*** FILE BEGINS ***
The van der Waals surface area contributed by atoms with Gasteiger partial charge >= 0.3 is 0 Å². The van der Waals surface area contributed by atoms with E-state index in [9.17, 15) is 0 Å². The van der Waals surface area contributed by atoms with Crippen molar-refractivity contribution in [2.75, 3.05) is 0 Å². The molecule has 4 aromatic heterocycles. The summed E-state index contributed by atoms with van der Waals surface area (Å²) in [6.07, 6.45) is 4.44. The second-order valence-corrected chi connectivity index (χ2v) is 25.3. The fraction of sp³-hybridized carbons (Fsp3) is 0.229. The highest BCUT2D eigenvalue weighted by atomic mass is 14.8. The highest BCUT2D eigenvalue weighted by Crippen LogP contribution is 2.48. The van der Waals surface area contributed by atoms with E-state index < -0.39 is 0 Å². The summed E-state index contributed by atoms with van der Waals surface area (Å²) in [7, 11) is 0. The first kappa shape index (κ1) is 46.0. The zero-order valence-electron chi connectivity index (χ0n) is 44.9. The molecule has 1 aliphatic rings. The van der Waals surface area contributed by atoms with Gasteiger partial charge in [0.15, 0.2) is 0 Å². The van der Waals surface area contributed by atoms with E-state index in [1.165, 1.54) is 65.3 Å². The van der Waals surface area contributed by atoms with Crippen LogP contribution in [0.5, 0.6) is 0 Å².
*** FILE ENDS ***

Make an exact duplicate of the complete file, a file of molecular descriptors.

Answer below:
The van der Waals surface area contributed by atoms with Gasteiger partial charge >= 0.3 is 0 Å². The van der Waals surface area contributed by atoms with E-state index in [9.17, 15) is 0 Å². The van der Waals surface area contributed by atoms with Crippen molar-refractivity contribution in [2.75, 3.05) is 0 Å². The molecule has 4 aromatic heterocycles. The summed E-state index contributed by atoms with van der Waals surface area (Å²) in [6.07, 6.45) is 4.44. The second-order valence-corrected chi connectivity index (χ2v) is 25.3. The fraction of sp³-hybridized carbons (Fsp3) is 0.229. The highest BCUT2D eigenvalue weighted by atomic mass is 14.8. The highest BCUT2D eigenvalue weighted by Crippen LogP contribution is 2.48. The van der Waals surface area contributed by atoms with E-state index < -0.39 is 0 Å². The summed E-state index contributed by atoms with van der Waals surface area (Å²) in [7, 11) is 0. The first kappa shape index (κ1) is 46.0. The zero-order valence-electron chi connectivity index (χ0n) is 44.9. The molecule has 1 aliphatic rings. The van der Waals surface area contributed by atoms with Gasteiger partial charge in [0.15, 0.2) is 0 Å². The van der Waals surface area contributed by atoms with E-state index in [1.165, 1.54) is 65.3 Å². The van der Waals surface area contributed by atoms with Crippen LogP contribution in [0.5, 0.6) is 0 Å².